.....Advertisement.....
.....Advertisement.....

Giving the gift of time

-A A +A

Taylorsville Elementary's mentor program utilizes community volunteers to reach students

By Deanna Godman

Taylorsville Elementary School has a program uniquely designed for volunteers to give back to the community in a big way. The mentoring program allows community members to interact with and make a difference in the lives of children who need help with their social development, behavioral issues or other problems.

The program started 6 years ago when the school became Taylorsville Elementary. The principal, Chuck Abell, brought the program with him from Washington County. The goal is to help 15-18 kids each year, depending on the number of volunteers. This year, there are 10 kids being reached by 8 mentors, and there is a waiting list of kids.

Kaye Lloyd, mentor coordinator for TES, actively looks for mentors in the community. She goes to committee meetings, speaks at churches, and posts fliers wherever she can to spread the word. A lot of the mentors come to her by word of mouth. One volunteer, Patrick Stevenson, walked in looking for volunteer opportunities.

“He walked in off the street, and said “What do you need me to do?’” said Lloyd. “He was looking for something to give back.”

This is Stevenson’s second year as a mentor.

“We have really developed a relationship,” said Stevenson. At the end of the last school year “he surprised me with these words: ‘Would you be my mentor?’”

“Our goal is for that mentor to stay with that child through high school,” said Lloyd.

Children are not pulled out of core content classes. The mentors meet with them during lunch and recess, which are back to back. They eat together in the mentoring room or at an outside picnic area, and then play games, read together or enjoy a hobby.

“I don’t want my kids to think  — oh, it’s another teacher,” said Lloyd. “I want someone they can be comfortable talking to.”

Stevenson incorporates learning into their activities, but he tries to make it fun. They play the basketball game “HORSE” but use that week’s spelling words.

“I try to incorporate teaching him something without making it obvious,” said Stevenson. “I didn’t want a whole hour to go by without him becoming a better person, but I became a better person.”

There is a real need for mentors, and Lloyd tries to make it simple for them to get started. Both the mentor and the child fill out surveys so they can get to know each other. Lloyd meets with them the first time and goes over the ground rules.

“The thought of it is more intimidating than actually doing it,” said Lloyd.
Richard Johns has been a mentor for 3 years. He used to work at the Kentucky Baptist Camp and thought that experience would help him. He and his student build models, put together puzzles, and play math games together, among other activities.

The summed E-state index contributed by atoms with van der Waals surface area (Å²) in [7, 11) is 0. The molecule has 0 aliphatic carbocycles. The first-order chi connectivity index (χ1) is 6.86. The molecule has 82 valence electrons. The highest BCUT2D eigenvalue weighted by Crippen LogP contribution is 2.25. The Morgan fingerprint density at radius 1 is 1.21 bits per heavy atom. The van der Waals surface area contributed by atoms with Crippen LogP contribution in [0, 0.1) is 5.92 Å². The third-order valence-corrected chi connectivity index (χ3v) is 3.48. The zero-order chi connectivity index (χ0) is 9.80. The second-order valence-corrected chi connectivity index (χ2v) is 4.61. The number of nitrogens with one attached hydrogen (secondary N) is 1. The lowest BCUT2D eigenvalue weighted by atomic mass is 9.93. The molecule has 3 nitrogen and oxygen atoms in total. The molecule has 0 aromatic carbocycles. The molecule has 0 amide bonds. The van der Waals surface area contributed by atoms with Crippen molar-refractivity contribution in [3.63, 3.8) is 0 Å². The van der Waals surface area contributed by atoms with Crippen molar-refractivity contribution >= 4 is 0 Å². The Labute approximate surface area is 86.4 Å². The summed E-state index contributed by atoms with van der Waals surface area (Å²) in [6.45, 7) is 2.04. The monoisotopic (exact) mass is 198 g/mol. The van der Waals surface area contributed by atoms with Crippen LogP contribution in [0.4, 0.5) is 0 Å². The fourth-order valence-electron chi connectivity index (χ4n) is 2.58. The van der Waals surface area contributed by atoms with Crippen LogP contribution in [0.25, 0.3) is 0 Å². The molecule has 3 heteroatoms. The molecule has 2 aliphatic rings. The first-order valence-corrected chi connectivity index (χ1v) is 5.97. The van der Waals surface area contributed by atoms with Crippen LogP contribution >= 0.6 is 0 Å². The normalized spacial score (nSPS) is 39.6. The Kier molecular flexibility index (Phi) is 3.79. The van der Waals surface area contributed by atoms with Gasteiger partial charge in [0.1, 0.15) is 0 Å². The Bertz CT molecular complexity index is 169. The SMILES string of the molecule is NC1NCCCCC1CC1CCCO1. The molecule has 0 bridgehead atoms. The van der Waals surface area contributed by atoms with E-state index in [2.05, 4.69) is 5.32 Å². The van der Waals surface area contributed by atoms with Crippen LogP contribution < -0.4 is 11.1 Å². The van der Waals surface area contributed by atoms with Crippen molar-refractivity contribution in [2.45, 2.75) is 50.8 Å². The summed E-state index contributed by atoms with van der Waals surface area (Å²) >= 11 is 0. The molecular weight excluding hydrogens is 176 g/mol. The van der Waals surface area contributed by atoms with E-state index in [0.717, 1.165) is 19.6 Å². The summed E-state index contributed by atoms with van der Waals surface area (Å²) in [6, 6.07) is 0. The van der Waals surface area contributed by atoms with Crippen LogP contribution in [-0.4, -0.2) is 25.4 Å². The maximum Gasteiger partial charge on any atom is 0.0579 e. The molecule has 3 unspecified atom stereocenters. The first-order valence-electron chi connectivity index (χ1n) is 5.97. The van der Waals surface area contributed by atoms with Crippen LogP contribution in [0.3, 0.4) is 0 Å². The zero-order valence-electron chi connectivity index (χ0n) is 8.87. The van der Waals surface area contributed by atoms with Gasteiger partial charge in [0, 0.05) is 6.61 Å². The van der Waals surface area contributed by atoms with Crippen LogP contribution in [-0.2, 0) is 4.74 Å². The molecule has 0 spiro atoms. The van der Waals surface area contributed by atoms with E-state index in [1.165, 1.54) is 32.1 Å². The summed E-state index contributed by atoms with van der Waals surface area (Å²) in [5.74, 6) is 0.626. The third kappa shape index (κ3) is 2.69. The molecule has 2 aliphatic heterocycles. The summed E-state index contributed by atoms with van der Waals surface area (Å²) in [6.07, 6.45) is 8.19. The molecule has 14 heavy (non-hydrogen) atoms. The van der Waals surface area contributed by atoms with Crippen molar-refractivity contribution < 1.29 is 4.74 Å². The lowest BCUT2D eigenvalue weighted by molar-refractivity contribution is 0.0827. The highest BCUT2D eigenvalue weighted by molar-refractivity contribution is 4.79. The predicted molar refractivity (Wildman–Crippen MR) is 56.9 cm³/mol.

At the end of each year, Lloyd does a survey with the teachers to see how the program has helped the children. For most of the kids, their attention and attendance improve. The point of the program is not necessarily to improve grades, but to get the kids to connect to another person.

“If they’ve got someone here who says ‘Hey, how was your day?’ That’s
all I care about,” said Lloyd. “That makes such a big difference.”

“A lot of my kids are referred because they have a hard time making friends,” said Lloyd. She has found that the kids who meet at the same time are making friends with one another. “That door is opening.”

Stevenson wanted to give back to the community, but has found that he has received from the experience.

“This thing I was doing to give back has done more for me,” said

Stevenson. He finds that he is disappointed on breaks and snow days that the school is closed and he will not see students.

“We dig each other. We understand where we’re coming from,” said Stevenson

“It’s been one of the greatest things I’ve ever been involved in,” said Stevenson.

One important aspect of the program is that it is not seen as a reward for good behavior. Even if a child is having a bad week and getting in trouble or having other problems, the mentor visit still happens. The mentor may talk to the child about the issues, but reinforce that the relationship is still intact.

“You may have had a bad week, but we will still be here,” said Lloyd. “We use it as a teaching moment, not use it as a pawn.”

“There’s a lot of need with some of these kids,” said Johns. “They need someone who is willing to sit and listen to them and show concern.”

If you are interested in becoming a mentor at Taylorsville Elementary School, contact Kaye Lloyd at 502-477-3339.